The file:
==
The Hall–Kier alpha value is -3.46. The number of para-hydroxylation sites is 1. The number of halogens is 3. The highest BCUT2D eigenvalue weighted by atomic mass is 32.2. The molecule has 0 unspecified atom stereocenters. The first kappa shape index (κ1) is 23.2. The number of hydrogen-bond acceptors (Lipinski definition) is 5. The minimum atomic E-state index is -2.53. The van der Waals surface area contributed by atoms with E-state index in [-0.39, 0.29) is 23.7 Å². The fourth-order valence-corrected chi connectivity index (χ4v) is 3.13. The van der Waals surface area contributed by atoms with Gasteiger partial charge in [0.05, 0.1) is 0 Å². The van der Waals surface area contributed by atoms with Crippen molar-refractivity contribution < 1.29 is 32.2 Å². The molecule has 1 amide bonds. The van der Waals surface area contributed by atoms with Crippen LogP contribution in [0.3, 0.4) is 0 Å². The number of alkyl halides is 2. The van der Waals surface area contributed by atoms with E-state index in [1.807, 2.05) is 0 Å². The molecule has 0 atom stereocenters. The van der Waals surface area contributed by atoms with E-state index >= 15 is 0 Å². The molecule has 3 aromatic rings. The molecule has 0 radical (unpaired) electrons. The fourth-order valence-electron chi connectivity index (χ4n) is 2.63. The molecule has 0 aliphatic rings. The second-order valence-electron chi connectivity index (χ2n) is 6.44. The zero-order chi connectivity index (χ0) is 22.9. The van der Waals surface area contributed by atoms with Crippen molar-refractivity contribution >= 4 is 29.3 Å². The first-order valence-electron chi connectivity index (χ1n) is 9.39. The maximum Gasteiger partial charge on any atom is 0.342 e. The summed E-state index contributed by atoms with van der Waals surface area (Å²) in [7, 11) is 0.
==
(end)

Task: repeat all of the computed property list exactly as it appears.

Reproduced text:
The Hall–Kier alpha value is -3.46. The number of para-hydroxylation sites is 1. The number of halogens is 3. The highest BCUT2D eigenvalue weighted by atomic mass is 32.2. The molecule has 0 unspecified atom stereocenters. The first kappa shape index (κ1) is 23.2. The number of hydrogen-bond acceptors (Lipinski definition) is 5. The minimum atomic E-state index is -2.53. The van der Waals surface area contributed by atoms with E-state index in [-0.39, 0.29) is 23.7 Å². The fourth-order valence-corrected chi connectivity index (χ4v) is 3.13. The van der Waals surface area contributed by atoms with Gasteiger partial charge in [0.05, 0.1) is 0 Å². The van der Waals surface area contributed by atoms with Crippen molar-refractivity contribution < 1.29 is 32.2 Å². The molecule has 1 amide bonds. The van der Waals surface area contributed by atoms with Crippen LogP contribution in [0.3, 0.4) is 0 Å². The number of alkyl halides is 2. The van der Waals surface area contributed by atoms with E-state index in [1.807, 2.05) is 0 Å². The molecule has 0 atom stereocenters. The van der Waals surface area contributed by atoms with E-state index >= 15 is 0 Å². The molecule has 3 aromatic rings. The molecule has 0 radical (unpaired) electrons. The fourth-order valence-electron chi connectivity index (χ4n) is 2.63. The molecule has 0 aliphatic rings. The second-order valence-electron chi connectivity index (χ2n) is 6.44. The zero-order chi connectivity index (χ0) is 22.9. The van der Waals surface area contributed by atoms with Crippen molar-refractivity contribution >= 4 is 29.3 Å². The first-order valence-electron chi connectivity index (χ1n) is 9.39. The maximum Gasteiger partial charge on any atom is 0.342 e. The summed E-state index contributed by atoms with van der Waals surface area (Å²) in [7, 11) is 0.